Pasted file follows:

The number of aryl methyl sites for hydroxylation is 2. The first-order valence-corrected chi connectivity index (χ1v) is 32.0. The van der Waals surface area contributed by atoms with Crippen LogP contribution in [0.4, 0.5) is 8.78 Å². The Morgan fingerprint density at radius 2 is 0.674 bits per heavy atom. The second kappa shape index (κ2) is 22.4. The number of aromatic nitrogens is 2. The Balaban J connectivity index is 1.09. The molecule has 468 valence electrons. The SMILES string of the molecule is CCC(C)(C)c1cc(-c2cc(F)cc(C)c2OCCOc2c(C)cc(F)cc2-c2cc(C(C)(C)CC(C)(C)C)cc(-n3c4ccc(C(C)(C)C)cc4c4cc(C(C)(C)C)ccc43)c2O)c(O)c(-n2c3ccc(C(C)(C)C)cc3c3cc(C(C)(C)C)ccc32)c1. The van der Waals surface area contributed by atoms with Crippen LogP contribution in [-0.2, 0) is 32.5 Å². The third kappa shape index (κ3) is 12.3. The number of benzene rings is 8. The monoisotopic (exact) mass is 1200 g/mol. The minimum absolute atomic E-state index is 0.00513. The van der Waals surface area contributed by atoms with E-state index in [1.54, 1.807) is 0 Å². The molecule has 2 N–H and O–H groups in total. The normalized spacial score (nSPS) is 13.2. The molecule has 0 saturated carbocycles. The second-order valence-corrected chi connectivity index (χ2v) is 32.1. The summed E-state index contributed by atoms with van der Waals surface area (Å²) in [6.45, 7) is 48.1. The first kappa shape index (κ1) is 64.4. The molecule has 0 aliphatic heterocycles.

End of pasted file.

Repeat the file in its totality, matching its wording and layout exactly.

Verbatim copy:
The number of aryl methyl sites for hydroxylation is 2. The first-order valence-corrected chi connectivity index (χ1v) is 32.0. The van der Waals surface area contributed by atoms with Crippen LogP contribution in [0.4, 0.5) is 8.78 Å². The Morgan fingerprint density at radius 2 is 0.674 bits per heavy atom. The second kappa shape index (κ2) is 22.4. The number of aromatic nitrogens is 2. The Balaban J connectivity index is 1.09. The molecule has 468 valence electrons. The SMILES string of the molecule is CCC(C)(C)c1cc(-c2cc(F)cc(C)c2OCCOc2c(C)cc(F)cc2-c2cc(C(C)(C)CC(C)(C)C)cc(-n3c4ccc(C(C)(C)C)cc4c4cc(C(C)(C)C)ccc43)c2O)c(O)c(-n2c3ccc(C(C)(C)C)cc3c3cc(C(C)(C)C)ccc32)c1. The van der Waals surface area contributed by atoms with Crippen LogP contribution in [-0.2, 0) is 32.5 Å². The third kappa shape index (κ3) is 12.3. The number of benzene rings is 8. The monoisotopic (exact) mass is 1200 g/mol. The minimum absolute atomic E-state index is 0.00513. The van der Waals surface area contributed by atoms with E-state index in [1.54, 1.807) is 0 Å². The molecule has 2 N–H and O–H groups in total. The normalized spacial score (nSPS) is 13.2. The molecule has 0 saturated carbocycles. The second-order valence-corrected chi connectivity index (χ2v) is 32.1. The summed E-state index contributed by atoms with van der Waals surface area (Å²) in [6.45, 7) is 48.1. The first kappa shape index (κ1) is 64.4. The molecule has 0 aliphatic heterocycles.